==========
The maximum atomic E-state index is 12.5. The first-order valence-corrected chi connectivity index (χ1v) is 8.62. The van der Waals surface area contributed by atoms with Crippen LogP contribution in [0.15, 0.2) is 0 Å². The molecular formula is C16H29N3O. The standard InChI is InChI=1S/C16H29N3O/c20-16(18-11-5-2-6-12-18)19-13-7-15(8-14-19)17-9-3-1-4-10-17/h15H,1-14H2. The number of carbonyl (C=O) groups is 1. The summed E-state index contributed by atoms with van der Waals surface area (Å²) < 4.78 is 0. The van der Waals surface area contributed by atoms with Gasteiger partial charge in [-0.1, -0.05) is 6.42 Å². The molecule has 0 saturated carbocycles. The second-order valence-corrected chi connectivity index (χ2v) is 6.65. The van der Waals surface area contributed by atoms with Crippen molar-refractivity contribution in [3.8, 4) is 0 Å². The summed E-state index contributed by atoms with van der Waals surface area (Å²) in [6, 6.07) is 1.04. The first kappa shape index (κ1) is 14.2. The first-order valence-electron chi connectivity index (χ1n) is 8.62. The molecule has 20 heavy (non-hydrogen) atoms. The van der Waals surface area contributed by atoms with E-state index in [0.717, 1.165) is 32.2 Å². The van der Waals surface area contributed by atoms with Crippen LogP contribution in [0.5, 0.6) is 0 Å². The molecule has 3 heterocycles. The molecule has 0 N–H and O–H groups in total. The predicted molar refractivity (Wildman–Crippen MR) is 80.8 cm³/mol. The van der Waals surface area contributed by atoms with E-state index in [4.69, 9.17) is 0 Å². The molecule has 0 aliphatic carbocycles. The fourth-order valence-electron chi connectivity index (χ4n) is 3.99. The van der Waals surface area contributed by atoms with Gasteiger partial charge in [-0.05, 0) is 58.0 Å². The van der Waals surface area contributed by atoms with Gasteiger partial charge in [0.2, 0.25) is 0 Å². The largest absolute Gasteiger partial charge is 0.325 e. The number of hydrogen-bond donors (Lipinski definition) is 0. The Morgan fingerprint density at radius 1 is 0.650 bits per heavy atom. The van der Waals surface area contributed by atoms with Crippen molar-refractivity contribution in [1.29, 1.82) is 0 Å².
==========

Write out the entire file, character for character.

The maximum atomic E-state index is 12.5. The first-order valence-corrected chi connectivity index (χ1v) is 8.62. The van der Waals surface area contributed by atoms with Crippen LogP contribution in [0.15, 0.2) is 0 Å². The molecular formula is C16H29N3O. The standard InChI is InChI=1S/C16H29N3O/c20-16(18-11-5-2-6-12-18)19-13-7-15(8-14-19)17-9-3-1-4-10-17/h15H,1-14H2. The number of carbonyl (C=O) groups is 1. The summed E-state index contributed by atoms with van der Waals surface area (Å²) < 4.78 is 0. The van der Waals surface area contributed by atoms with Gasteiger partial charge in [-0.1, -0.05) is 6.42 Å². The molecule has 0 saturated carbocycles. The second-order valence-corrected chi connectivity index (χ2v) is 6.65. The van der Waals surface area contributed by atoms with Crippen molar-refractivity contribution in [3.8, 4) is 0 Å². The summed E-state index contributed by atoms with van der Waals surface area (Å²) in [6, 6.07) is 1.04. The first kappa shape index (κ1) is 14.2. The first-order valence-electron chi connectivity index (χ1n) is 8.62. The molecule has 20 heavy (non-hydrogen) atoms. The van der Waals surface area contributed by atoms with E-state index in [0.717, 1.165) is 32.2 Å². The van der Waals surface area contributed by atoms with Crippen LogP contribution in [0.5, 0.6) is 0 Å². The molecule has 3 heterocycles. The molecule has 0 N–H and O–H groups in total. The predicted molar refractivity (Wildman–Crippen MR) is 80.8 cm³/mol. The van der Waals surface area contributed by atoms with E-state index in [4.69, 9.17) is 0 Å². The molecule has 0 aliphatic carbocycles. The fourth-order valence-electron chi connectivity index (χ4n) is 3.99. The van der Waals surface area contributed by atoms with Gasteiger partial charge in [-0.05, 0) is 58.0 Å². The van der Waals surface area contributed by atoms with Gasteiger partial charge in [0.2, 0.25) is 0 Å². The largest absolute Gasteiger partial charge is 0.325 e. The number of hydrogen-bond donors (Lipinski definition) is 0. The Morgan fingerprint density at radius 1 is 0.650 bits per heavy atom. The van der Waals surface area contributed by atoms with Crippen molar-refractivity contribution in [1.29, 1.82) is 0 Å².